Garrison Keillor has been called a Minnesota treasure, an iconic comedian whose creation "A Prairie Home Companion" is a throw back to a kinder, gentler time. To bad the creator is not as kind as his creation.
"Hard choices need to be made, and given the situation we're in, I think we must bite the bullet and say no more health care for card-carrying Republicans. It just doesn't make sense to invest in longevity for people who don't believe in the future. Let them try faith-based medicine, let them pray for their arteries to be reamed and their hips to be restored, and leave science to the rest of us. Cutting out health care to one-third of the population - the folks with Bush-Cheney bumper stickers, who still believe the man is doing a heckuva job - will save enough money to pay off the national debt, not a bad legacy for Republicans. As Scrooge said, let them die and reduce the surplus population. "
A prime example of "Minnesota Nice" doncha think?
Now in all fairness to Mr. Keillor, he does find one salient point, but he dances around and away from it so fast, you swear he must have gotten whiplash in the process.
"A society that pays for MRIs for headaches and can't pay teachers a decent wage has made a dreadful choice. But health care costs are ballooning, eating away at the economy. The boomers are getting to an age where their knees need replacing and their hearts need a quadruple bypass - which they feel entitled to - but our children aren't entitled to a damn thing."
Here he is correct - our politicians decry the "health care crisis" but ignore the education crisis. We do spend more money on health care (as a country) than we do on education, but the money spent is only PART of the equation. Until such time as we get away from indoctrinating children in acceptance of "alternative lifestyles" and we get back to teaching math and science and english (and not as a second language either!) will we get better educated children. However, Garrison didn't bother to touch on that.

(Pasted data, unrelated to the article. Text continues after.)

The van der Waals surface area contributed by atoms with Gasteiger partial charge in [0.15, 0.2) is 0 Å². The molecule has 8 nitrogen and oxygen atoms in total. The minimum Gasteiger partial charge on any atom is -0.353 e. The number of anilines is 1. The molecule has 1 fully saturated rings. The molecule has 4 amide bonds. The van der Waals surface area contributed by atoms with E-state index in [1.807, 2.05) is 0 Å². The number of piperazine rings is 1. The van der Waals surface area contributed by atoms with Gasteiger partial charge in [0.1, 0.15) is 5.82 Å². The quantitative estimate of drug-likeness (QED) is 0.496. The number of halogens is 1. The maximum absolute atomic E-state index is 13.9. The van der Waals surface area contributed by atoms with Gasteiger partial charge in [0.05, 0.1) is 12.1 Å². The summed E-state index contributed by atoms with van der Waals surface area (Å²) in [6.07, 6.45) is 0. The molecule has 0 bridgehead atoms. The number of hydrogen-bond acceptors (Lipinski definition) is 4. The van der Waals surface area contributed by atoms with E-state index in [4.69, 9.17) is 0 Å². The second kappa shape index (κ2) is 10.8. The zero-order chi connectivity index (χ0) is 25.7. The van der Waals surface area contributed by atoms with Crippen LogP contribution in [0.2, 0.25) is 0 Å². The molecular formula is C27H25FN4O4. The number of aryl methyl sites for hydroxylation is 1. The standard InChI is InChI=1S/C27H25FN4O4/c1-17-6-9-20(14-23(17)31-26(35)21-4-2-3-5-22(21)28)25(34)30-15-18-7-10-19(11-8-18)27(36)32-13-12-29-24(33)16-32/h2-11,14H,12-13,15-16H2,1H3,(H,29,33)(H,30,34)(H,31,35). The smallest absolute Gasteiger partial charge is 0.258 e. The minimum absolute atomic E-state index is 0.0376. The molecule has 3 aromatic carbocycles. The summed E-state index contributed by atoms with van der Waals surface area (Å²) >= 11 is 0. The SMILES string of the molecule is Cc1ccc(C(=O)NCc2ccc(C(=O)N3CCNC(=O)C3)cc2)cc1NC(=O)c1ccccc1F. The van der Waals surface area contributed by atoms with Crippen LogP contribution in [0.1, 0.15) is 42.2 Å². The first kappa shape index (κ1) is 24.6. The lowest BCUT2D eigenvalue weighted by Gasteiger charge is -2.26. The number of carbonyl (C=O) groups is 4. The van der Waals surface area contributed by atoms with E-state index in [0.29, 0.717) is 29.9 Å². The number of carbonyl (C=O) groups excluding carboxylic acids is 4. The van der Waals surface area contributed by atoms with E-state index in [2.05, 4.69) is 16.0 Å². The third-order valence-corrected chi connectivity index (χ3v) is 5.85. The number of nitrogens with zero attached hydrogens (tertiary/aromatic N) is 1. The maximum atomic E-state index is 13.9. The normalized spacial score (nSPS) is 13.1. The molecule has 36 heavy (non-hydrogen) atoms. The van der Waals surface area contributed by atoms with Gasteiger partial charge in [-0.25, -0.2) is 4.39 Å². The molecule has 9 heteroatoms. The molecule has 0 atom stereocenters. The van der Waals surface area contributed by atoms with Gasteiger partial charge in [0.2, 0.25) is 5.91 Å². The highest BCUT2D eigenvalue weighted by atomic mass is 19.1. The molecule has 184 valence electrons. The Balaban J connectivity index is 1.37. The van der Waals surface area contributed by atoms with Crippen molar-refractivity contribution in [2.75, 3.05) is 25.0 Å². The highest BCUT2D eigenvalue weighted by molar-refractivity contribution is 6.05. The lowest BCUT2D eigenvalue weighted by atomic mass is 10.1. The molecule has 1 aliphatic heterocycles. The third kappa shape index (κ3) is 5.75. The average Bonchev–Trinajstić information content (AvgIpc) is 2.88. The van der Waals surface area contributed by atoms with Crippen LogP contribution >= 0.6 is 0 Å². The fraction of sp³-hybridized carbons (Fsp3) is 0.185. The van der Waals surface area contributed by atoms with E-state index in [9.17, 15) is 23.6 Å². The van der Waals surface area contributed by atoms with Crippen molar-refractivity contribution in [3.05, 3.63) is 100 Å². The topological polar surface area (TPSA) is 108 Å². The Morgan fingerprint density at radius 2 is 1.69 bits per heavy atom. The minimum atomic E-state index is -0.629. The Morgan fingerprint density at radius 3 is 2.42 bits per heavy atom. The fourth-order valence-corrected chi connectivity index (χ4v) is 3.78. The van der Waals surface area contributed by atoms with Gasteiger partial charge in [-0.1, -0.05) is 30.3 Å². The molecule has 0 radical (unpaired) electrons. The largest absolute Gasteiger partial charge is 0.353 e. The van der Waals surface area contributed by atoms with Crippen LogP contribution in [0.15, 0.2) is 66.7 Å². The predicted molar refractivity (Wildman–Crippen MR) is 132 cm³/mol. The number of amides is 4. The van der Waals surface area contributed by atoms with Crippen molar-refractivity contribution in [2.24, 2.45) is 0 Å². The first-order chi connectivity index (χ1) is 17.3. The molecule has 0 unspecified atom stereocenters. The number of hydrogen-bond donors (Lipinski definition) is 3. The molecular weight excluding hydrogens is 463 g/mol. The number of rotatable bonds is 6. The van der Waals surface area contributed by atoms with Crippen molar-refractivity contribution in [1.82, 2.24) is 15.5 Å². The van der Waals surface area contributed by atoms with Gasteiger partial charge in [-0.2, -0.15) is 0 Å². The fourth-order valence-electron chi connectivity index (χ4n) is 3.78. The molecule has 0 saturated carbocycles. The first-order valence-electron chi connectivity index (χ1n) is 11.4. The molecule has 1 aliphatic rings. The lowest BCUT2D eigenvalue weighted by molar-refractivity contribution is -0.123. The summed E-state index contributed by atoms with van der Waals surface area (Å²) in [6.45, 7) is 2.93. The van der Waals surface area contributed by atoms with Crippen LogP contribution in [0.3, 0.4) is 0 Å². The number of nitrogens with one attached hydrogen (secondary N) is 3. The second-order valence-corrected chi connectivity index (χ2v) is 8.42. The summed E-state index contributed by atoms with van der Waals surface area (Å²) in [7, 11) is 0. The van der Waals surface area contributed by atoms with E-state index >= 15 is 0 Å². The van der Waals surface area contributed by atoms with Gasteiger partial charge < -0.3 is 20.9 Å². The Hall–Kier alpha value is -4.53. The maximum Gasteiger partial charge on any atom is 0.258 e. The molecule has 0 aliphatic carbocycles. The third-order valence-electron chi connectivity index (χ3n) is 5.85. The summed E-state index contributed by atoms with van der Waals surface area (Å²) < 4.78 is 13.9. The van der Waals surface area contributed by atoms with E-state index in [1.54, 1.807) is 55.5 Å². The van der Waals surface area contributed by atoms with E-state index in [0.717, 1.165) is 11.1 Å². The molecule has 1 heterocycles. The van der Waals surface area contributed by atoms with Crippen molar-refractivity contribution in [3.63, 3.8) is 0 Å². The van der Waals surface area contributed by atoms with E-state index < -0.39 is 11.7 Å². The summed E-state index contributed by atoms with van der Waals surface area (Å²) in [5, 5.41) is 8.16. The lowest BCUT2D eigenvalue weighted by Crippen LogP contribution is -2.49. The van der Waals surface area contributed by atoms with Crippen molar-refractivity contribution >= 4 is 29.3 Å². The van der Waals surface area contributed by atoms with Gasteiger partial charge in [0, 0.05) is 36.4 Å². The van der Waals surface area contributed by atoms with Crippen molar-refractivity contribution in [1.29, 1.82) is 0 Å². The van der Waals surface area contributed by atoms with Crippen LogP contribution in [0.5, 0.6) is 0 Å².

At least Mr. Keillor is honest when he makes this statement:
"And we're stealing from them so that old gaffers like me, who want to live forever, can go in for an MRI if we have a headache."
Now I could stoop to his level and say that if he was all that concerned about the kids then he should quit being so selfish and just die, but I won't. For you see, unlike Mr. Keillor, I don't wish death on those that have the audacity to have an opinion different than my own. I thank them for their input and I wish them well. And THAT dear reader is what Minnesota Nice is all about.